Should Kids Go Back?<p>While these guidelines may help get some schools to reopen, many people don't think children should go back to school over fears they could contract the disease and spread it to other vulnerable family members like grandparents, infant siblings, or their parents.</p><p>In a <a href="https://pediatrics.aappublications.org/content/early/2020/07/08/peds.2020-004879" target="_blank">Pediatrics</a> commentary, <a href="https://www.md.com/doctor/william-raszka-md" target="_blank">Dr. William V. Raszka, Jr.</a>, an infectious disease specialist at The University of Vermont Medical Center, argued that schools should open because school-aged children are far less important drivers of COVID-19 than adults.</p><p>But he says the risk and benefit is not equal among all students ages 5 to 18.</p><p>"Elementary schools are arguably higher priority for face-to-face schooling, since younger children are at lower risk for infection and transmission, and since parental supervision of younger children's distance learning may be particularly challenging," added Sorensen, who penned a <a href="https://jamanetwork.com/channels/health-forum/fullarticle/2767411" target="_blank">June article in JAMA</a> with reopening tips. "That means middle and high schools are more likely to emphasize distance learning."</p><p>Specific student populations, such as special education students and students with disabilities, would also benefit greatly from more time spent in face-to-face environments, Sorensen said.</p>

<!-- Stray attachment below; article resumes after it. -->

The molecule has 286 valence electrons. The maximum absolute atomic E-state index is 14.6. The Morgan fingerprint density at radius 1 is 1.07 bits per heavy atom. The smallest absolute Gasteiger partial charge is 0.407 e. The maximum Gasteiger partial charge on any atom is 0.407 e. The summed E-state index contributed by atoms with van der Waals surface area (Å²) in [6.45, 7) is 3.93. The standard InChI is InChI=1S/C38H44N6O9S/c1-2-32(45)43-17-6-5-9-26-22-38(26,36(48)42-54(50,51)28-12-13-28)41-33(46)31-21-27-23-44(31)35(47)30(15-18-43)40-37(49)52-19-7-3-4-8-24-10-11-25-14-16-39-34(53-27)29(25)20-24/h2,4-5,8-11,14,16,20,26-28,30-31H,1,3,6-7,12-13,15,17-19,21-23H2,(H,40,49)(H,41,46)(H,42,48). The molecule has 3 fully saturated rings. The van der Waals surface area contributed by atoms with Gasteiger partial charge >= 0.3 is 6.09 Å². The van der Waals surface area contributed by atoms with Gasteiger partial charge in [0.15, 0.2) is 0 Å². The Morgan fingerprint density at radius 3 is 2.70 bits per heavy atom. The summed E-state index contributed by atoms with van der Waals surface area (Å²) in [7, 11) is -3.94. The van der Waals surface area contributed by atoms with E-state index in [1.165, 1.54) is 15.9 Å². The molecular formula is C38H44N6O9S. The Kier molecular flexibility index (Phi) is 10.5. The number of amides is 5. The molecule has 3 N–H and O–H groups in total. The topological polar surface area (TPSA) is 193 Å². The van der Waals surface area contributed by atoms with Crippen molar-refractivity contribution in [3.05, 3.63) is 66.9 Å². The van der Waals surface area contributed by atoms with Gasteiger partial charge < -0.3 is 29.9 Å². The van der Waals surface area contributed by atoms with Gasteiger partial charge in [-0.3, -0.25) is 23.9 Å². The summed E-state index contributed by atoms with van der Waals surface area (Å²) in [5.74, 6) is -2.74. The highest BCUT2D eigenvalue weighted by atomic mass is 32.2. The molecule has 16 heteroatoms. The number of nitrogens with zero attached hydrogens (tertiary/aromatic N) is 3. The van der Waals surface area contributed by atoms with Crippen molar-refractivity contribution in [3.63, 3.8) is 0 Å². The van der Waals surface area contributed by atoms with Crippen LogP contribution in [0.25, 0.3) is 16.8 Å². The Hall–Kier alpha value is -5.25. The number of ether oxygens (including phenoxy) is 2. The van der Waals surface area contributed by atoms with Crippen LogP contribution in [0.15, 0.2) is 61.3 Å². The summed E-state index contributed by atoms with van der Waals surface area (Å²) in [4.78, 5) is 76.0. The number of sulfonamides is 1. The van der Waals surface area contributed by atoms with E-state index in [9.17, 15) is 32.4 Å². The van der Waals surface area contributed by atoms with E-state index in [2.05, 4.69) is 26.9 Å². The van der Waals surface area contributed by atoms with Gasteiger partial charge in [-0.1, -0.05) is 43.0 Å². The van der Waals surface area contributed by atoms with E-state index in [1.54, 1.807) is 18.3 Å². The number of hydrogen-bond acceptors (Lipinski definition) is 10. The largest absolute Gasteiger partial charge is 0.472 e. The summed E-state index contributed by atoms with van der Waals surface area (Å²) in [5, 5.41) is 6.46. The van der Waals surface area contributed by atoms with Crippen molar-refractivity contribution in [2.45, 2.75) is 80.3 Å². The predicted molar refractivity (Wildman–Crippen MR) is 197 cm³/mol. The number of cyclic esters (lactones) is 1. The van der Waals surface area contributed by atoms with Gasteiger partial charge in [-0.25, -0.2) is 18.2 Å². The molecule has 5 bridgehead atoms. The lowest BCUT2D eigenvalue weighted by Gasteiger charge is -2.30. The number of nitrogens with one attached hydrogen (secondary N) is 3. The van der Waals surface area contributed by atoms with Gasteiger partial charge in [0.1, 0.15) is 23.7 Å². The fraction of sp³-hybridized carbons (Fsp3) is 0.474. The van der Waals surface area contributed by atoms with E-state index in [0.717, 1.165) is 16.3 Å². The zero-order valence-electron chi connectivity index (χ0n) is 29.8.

What Parents Can Do<p>Parents should ask for and receive frequent updates from schools about plans for the fall. They should also be informed about plans if and when COVID infections are identified, Sharfstein said.</p><p>"I'd like to see parents investing now, during the summer, in doing things that can slow and stop the spread of the virus in their communities," Widome said.</p><p>"Now is a good time for kids to practice wearing masks and get used to them as they may be wearing them for longer stretches if school starts up in person," Widome suggested.</p><p>She recommends parents try different mask designs and materials to see what children are more comfortable wearing.</p><p>"If you are using cloth face coverings, it's good to have extras on hand," Widome added.</p><p>Parents should model healthy behavior at home and while out in public — another thing that could affect how well children adapt to reopening practices, Sorensen said.</p><p>"Children may want to know more about face coverings," added <a href="https://www.linkedin.com/in/leescott/" target="_blank">Lee Scott</a>, chairwoman of the Educational Advisory Board at <a href="https://www.goddardschool.com/" target="_blank">The Goddard School</a>. "Dramatic play, such as creating or wearing a face covering, may help some children adjust to this concept." Schools can also show children photos of what faculty members look like in their masks so the students are familiar with that appearance.</p><p>Johns Hopkins University recently released its eSchool+ Initiative, a slew of resources surrounding education during the pandemic. These include a <a href="https://equityschoolplus.jhu.edu/reopening-checklist/" target="_blank">checklist for administrators</a>, report on <a href="https://equityschoolplus.jhu.edu/ethics-of-reopening/" target="_blank">ethical considerations</a>, and a tracker of <a href="https://equityschoolplus.jhu.edu/reopening-policy-tracker/" target="_blank">state and local reopening plans</a>.</p>